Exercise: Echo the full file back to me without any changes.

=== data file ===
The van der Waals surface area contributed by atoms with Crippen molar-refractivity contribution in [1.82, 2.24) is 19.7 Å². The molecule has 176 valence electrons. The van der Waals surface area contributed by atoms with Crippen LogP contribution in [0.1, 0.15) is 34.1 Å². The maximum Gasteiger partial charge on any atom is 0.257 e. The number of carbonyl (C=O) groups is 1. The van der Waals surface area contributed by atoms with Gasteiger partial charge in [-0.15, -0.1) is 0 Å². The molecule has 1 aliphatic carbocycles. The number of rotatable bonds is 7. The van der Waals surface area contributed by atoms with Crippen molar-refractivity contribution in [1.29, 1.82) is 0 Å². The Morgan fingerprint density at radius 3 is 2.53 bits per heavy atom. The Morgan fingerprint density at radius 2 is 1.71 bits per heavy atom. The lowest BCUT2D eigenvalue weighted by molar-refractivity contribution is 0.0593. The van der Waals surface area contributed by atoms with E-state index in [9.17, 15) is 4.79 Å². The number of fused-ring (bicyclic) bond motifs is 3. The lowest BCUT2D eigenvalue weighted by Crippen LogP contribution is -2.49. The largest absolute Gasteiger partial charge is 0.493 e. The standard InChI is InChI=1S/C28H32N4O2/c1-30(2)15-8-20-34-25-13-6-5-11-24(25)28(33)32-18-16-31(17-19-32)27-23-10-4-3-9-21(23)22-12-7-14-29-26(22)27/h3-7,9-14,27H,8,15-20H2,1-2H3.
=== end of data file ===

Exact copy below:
The van der Waals surface area contributed by atoms with Crippen molar-refractivity contribution in [1.82, 2.24) is 19.7 Å². The molecule has 176 valence electrons. The van der Waals surface area contributed by atoms with Crippen LogP contribution in [0.1, 0.15) is 34.1 Å². The maximum Gasteiger partial charge on any atom is 0.257 e. The number of carbonyl (C=O) groups is 1. The van der Waals surface area contributed by atoms with Gasteiger partial charge in [-0.15, -0.1) is 0 Å². The molecule has 1 aliphatic carbocycles. The number of rotatable bonds is 7. The van der Waals surface area contributed by atoms with Crippen molar-refractivity contribution in [1.29, 1.82) is 0 Å². The Morgan fingerprint density at radius 3 is 2.53 bits per heavy atom. The Morgan fingerprint density at radius 2 is 1.71 bits per heavy atom. The lowest BCUT2D eigenvalue weighted by molar-refractivity contribution is 0.0593. The van der Waals surface area contributed by atoms with E-state index in [9.17, 15) is 4.79 Å². The number of fused-ring (bicyclic) bond motifs is 3. The lowest BCUT2D eigenvalue weighted by Crippen LogP contribution is -2.49. The largest absolute Gasteiger partial charge is 0.493 e. The standard InChI is InChI=1S/C28H32N4O2/c1-30(2)15-8-20-34-25-13-6-5-11-24(25)28(33)32-18-16-31(17-19-32)27-23-10-4-3-9-21(23)22-12-7-14-29-26(22)27/h3-7,9-14,27H,8,15-20H2,1-2H3.